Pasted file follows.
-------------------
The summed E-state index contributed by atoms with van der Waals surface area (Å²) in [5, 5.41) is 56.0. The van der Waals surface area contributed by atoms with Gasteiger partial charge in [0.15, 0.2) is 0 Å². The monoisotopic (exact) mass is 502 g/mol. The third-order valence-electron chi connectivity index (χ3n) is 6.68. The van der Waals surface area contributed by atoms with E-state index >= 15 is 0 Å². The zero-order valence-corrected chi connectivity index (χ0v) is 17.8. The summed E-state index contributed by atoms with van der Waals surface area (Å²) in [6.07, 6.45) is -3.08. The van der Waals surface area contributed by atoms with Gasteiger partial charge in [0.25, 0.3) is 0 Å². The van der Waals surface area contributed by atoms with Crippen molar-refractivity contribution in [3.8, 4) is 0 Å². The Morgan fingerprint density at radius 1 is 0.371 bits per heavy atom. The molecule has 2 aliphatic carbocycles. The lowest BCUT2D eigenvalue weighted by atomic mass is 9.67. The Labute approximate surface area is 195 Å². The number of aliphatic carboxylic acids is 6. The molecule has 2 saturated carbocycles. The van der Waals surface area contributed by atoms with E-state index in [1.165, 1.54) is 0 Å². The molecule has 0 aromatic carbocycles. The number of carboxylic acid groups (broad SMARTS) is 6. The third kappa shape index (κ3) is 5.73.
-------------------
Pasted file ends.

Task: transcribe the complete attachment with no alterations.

The summed E-state index contributed by atoms with van der Waals surface area (Å²) in [5, 5.41) is 56.0. The van der Waals surface area contributed by atoms with Gasteiger partial charge in [0.15, 0.2) is 0 Å². The monoisotopic (exact) mass is 502 g/mol. The third-order valence-electron chi connectivity index (χ3n) is 6.68. The van der Waals surface area contributed by atoms with E-state index >= 15 is 0 Å². The zero-order valence-corrected chi connectivity index (χ0v) is 17.8. The summed E-state index contributed by atoms with van der Waals surface area (Å²) in [6.07, 6.45) is -3.08. The van der Waals surface area contributed by atoms with Gasteiger partial charge in [0.25, 0.3) is 0 Å². The van der Waals surface area contributed by atoms with Crippen molar-refractivity contribution in [3.8, 4) is 0 Å². The Morgan fingerprint density at radius 1 is 0.371 bits per heavy atom. The molecule has 2 aliphatic carbocycles. The lowest BCUT2D eigenvalue weighted by atomic mass is 9.67. The Labute approximate surface area is 195 Å². The number of aliphatic carboxylic acids is 6. The molecule has 2 saturated carbocycles. The van der Waals surface area contributed by atoms with E-state index in [1.165, 1.54) is 0 Å². The molecule has 0 aromatic carbocycles. The number of carboxylic acid groups (broad SMARTS) is 6. The third kappa shape index (κ3) is 5.73.